Emma Raducanu has handled criticism against her well, says British junior No 1 Jack Pinnington Jones
Jack Pinnington Jones is currently Britain's top-ranked junior who has recently signed up with Andy Murray's 77 Sports Management agency; he has backed fellow teenager Emma Raducanu after she received criticism after suggestions she could not handle the pressure at Wimbledon
By Raz Mirza
Last Updated: 07/07/21 4:25pm
British junior No 1 Jack Pinnington Jones says teenage sensation Emma Raducanu has handled criticism against her well after she was forced to withdraw from Wimbledon.
British sports personalities from Andy Murray to Marcus Rashford have rallied to the defence of Raducanu after suggestions she quit her fourth-round contest against Australian Ajla Tomljanovic because she could not handle the pressure.
The previously little-known 18-year-old, ranked 338 in the world, was the last British player standing at Wimbledon after a series of sensational wins which quickly elevated her to the front and back pages of every media outlet.
Just over a month ago she had not even contested a match on the main WTA tour and was just finishing her A-Level exams.
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Pinnington Jones, who is the newest recruit to join Murray's sports management agency, is a player who is being hotly-tipped to do well in the future.
Speaking after his opening win in the boys' singles at the All England Club, he said: "I think she's handled it really well. I know Emma and she's an amazing girl so I think it's harsh.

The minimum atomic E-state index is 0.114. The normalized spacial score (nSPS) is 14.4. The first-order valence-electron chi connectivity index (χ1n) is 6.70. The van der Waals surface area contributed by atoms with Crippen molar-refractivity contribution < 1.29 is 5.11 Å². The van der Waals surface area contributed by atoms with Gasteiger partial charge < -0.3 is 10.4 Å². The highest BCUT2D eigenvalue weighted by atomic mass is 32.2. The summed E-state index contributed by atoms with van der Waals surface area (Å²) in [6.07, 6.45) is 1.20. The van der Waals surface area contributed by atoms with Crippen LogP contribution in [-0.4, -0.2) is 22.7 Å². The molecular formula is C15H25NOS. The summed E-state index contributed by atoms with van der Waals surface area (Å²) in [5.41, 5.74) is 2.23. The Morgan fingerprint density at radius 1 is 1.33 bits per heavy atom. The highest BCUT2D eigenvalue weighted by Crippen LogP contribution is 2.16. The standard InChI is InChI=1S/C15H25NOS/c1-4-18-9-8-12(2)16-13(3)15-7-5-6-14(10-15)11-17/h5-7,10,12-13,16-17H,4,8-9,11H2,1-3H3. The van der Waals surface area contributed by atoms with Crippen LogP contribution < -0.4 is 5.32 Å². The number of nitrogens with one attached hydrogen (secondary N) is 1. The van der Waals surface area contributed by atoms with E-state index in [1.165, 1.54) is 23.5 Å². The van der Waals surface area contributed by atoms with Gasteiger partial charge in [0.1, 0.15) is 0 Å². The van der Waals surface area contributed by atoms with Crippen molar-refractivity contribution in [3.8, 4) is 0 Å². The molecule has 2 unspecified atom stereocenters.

"She's made the fourth round as an 18-year-old at Wimbledon. It's special and I feel there will always be criticism but she's handled it well.
"If I ever get to that situation I feel like I would do the same thing. She's been amazing."
Pinnington Jones has received plenty of advice in the short time he has been with Murray's agency, and the Surrey player says speaking with the two-time Wimbledon champion on a regular basis has been a "priceless" experience.
"Andy has gone through so much adversity in his career. He's still here, enjoying it and playing third round at Wimbledon," said Pinnington Jones.
"I feel that he's gone through so much at the start of his career to when he was able to win his first few finals in Slams and then winning three and the Olympics, so that sort of advice is going to be very important."
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He continued: "I'm really enjoying it. They've been great so far and they've done everything they have said, which is amazing. The direct link to Andy has been priceless as well, especially with his experience. He wants British tennis to really push on and do great things. He's really trying to support everyone.
"I remember when I hit with him at Wimbledon on the hard-court we were discussing backhands and where he aims when it's a higher or shorter backhand, where he wants to be contacting the ball and things like that. His own mindset of how he plays those shots and just listening to the way he approaches and thinks those moments it's amazing.
"I've also been hitting with him a bit on the clay as well."
Pinnington Jones, who heads into Wimbledon on top form having won the ITF Junior International at Roehampton, added: "Just the general conversation is very enjoyable. You can see he still wants to play and he still loves it - it's refreshing."